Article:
He is also proud of the Soldiers he has led and who are now under his current command.
"Our Reserve Soldiers are well-trained and very dedicated to serving the nation," he said. "They are highly motivated Soldiers and I think part of the reason for that is the rotation cycle. Motivation is higher when you are training for a deployment.
"When I first joined the Reserves, most reservists were Vietnam veterans. Today, most of our reservists joined after we started going to war in Iraq. And nearly all are either Iraq or Afghanistan war veterans."
Strand often encourages others to consider a Reserve career.
"If you want to serve the nation in a military role where you can still keep your civilian life, then this is the way to go," he said.
"The Reserves offer plenty of opportunity. Reserve units are seeing more and more theater support and cooperation missions that the active duty Army just can't get to. These are missions that combatant commanders need done to help a region's infrastructure or to help with training or to help with medical aid. They are humanitarian missions in nature and the Reserves are well-suited for that role."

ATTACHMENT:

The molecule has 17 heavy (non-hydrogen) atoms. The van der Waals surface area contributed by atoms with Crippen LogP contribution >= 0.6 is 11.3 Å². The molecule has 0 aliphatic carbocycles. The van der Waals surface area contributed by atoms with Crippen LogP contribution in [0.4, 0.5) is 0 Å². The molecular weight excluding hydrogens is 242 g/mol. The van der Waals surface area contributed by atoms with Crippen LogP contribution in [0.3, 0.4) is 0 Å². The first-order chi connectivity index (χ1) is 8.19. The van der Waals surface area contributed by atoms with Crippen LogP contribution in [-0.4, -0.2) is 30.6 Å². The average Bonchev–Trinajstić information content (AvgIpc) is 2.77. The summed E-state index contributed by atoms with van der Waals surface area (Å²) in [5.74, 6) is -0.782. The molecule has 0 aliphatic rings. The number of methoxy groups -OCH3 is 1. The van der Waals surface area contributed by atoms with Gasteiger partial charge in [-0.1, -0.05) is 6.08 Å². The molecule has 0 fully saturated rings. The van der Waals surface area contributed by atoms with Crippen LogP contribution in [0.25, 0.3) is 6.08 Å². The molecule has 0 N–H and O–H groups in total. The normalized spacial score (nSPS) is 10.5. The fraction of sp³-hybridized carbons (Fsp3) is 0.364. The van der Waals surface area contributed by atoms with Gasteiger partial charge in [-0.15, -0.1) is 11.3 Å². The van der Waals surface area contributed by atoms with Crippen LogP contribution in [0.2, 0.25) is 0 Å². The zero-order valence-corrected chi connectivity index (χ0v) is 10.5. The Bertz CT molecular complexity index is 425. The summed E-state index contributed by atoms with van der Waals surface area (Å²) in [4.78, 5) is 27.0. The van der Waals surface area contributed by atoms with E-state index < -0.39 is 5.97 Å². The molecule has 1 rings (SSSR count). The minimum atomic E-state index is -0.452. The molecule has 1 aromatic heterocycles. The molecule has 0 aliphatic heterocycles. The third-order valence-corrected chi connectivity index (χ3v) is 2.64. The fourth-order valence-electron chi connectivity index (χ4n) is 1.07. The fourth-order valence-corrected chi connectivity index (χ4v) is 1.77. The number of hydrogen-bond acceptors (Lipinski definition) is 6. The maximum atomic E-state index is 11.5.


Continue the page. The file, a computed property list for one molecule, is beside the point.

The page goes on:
The Reserve component (including the National Guard) provide the Army with 80 percent of its engineering units. In addition, the Reserve component provides much of the Army's military police and medical units as well as most of its logistics elements.
But to continue in such important roles, the Reserve component must have the cooperation of its Soldiers' employers.
"Most Reserve Soldiers will migrate to employers that are supportive of their service," Strand said.